Fishmonger by day, seafood bar by night, this little café-bar has charm by the bucket- and spadeful. It’s the sort of low-lit, potentially romantic place you’d be delighted to stumble on during a sojourn in Normandy, or a long weekend in Cornwall, yet it’s minutes from Upper Street. There’s a high marble counter and bar stool where you can perch and tuck into a plate of oysters, ceviche, even a whole lobster.
Like a proper seafood shack, little cooking is done on the premises, and most of the dishes are served cold – some in hanging-basket style platters which place the dishes at eye level.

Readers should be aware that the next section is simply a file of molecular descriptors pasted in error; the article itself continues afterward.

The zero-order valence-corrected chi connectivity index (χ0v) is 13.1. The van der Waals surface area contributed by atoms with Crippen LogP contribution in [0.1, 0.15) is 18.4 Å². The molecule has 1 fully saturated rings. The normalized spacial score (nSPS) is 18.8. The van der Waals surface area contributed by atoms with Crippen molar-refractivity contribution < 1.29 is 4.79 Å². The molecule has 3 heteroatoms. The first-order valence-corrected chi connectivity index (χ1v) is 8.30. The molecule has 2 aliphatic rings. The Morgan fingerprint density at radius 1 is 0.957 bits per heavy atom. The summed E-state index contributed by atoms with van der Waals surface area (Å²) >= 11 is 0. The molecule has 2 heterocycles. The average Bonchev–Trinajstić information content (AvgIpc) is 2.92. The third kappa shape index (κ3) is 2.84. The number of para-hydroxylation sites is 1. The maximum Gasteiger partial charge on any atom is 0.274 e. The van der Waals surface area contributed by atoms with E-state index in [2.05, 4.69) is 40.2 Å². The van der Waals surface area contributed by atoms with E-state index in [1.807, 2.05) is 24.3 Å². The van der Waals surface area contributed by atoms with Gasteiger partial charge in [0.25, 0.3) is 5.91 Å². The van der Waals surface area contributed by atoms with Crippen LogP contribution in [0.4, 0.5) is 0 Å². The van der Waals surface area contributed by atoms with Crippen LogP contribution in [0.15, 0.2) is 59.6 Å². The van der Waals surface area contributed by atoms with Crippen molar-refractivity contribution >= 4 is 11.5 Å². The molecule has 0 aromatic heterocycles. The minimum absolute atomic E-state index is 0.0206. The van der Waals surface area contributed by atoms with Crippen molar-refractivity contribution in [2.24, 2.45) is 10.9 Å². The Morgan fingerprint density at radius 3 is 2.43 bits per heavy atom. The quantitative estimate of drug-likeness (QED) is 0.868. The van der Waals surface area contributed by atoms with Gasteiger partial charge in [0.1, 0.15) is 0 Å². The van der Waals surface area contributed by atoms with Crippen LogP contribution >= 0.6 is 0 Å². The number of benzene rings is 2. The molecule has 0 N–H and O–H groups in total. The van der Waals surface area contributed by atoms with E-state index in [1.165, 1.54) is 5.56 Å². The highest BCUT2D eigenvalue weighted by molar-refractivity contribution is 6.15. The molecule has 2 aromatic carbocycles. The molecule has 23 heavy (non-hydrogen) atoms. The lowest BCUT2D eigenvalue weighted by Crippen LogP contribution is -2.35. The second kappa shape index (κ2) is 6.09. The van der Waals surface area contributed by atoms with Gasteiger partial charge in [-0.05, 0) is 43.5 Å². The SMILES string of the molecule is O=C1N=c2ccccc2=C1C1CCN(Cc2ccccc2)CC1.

On our visit the seafood was fresh, the preparation up to scratch, but the portions were on the small side. This is a frequent problem in seafood bars: don’t arrive too hungry, or you can run up a large bill. The wine list could also use a bit more imagination, though our wines by the glass – a picpoul de pinet, and an albariño – were well suited to the seafood, and a sparkling albariño was served in a coupe glass. Service was sweet, though not particularly organised. It’s an attractive spot for some beachcombing and grazing, but not a prime catch.